Easy Financial Year Formula

To get the Australian financial year from a date you usually use an IF function based on the month number.

I recently learned a new hack from Matt Allington of Exceleratorbi.

You can add 184 to the date and then use the YEAR function. See table and formulas below.

The formula in cell B2 is

=YEAR(A2)

The formula in cell C2 is

=YEAR(A2+184)

Both formulas have been copied down.

A simple solution to a frustrating issue. Thanks Matt.

Storytelling with Data (Wiley, 2015)

A great book to help you create better charts/graphs. (Note: I call them charts because I use Excel – graphs may be the correct term.)

The book explains many visualisation concepts and backs it up with step by step examples of improving charts.

The before and after charts speak for themselves.

The book also places emphasis on identifying the message you are seeking to convey to the reader of your chart and making sure you are using the best chart to get that message across.

With dashboards being the buzz at the moment learning how to best display your information is a good skill to have.

This quote was used in the book and encapsulates many of the recommendations. Highly recommend this book.

 

Free Excel Webinar – recording Macros Tips Tricks and Traps

Getting started with macros

It is easy to create a recorded macro. It is not so easy to create a flexible and re-usable recorded macro. Click the materials Button below to download the pdf manual and example file.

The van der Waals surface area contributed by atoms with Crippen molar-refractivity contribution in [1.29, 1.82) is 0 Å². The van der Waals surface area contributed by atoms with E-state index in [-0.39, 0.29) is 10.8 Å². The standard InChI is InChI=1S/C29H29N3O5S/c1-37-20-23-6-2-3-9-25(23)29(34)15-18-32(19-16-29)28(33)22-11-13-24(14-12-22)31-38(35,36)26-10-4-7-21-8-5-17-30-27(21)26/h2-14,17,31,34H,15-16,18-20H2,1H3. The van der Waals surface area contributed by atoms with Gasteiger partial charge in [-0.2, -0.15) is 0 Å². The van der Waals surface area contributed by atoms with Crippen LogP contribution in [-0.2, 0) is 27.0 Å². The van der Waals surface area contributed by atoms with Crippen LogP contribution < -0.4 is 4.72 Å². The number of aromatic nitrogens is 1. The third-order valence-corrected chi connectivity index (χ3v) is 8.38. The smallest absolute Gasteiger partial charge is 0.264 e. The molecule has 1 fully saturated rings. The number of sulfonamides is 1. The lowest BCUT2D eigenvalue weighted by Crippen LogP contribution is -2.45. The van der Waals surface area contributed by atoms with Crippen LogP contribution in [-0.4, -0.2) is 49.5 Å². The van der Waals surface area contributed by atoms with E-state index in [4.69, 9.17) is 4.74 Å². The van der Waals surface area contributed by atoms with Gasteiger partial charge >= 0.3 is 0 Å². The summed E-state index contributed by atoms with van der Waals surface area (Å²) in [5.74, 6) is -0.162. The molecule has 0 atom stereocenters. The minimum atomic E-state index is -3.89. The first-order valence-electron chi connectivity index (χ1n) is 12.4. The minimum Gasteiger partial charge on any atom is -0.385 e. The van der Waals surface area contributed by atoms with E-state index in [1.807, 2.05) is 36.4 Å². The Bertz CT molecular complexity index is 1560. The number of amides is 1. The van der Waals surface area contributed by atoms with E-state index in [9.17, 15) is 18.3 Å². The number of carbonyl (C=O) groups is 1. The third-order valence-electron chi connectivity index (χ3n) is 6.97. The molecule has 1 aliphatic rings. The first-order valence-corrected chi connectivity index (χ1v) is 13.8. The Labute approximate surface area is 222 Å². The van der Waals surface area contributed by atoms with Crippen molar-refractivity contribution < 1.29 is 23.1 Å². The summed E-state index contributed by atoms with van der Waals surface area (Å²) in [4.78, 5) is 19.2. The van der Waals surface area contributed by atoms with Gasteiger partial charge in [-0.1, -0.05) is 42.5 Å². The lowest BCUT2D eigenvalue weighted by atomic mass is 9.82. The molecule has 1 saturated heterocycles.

Learn the techniques that can allow you to record effective macros that can handle different ranges and changes to sheet names.

Macros can speed up your work and reduce the time taken for tedious tasks, as well as adding functionality to Excel.

This is the first in a series of webinars dedicated to macros. Future paid sessions this month will expand on the techniques taught in this session.

Macro Webinar Materials

 

Excel and Outliers

New functions make it easier to find them

Malcolm Gladwell’s book Outliers is a great read – I reviewed it here. Its premise is that some outliers (events that are far outside “normal” expectations) have causes and hence are worthy of investigation. Excel have some functions that can help identify outliers in your data.

Gannt Charts in Excel

2018-04-02

Jon Peltier is a legend when it comes to charts in Excel – check out his post on Gannt charts in Excel.

Gannt charts are a project management tool that help you visualise and understand the relationships between tasks and how the project time line is progressing.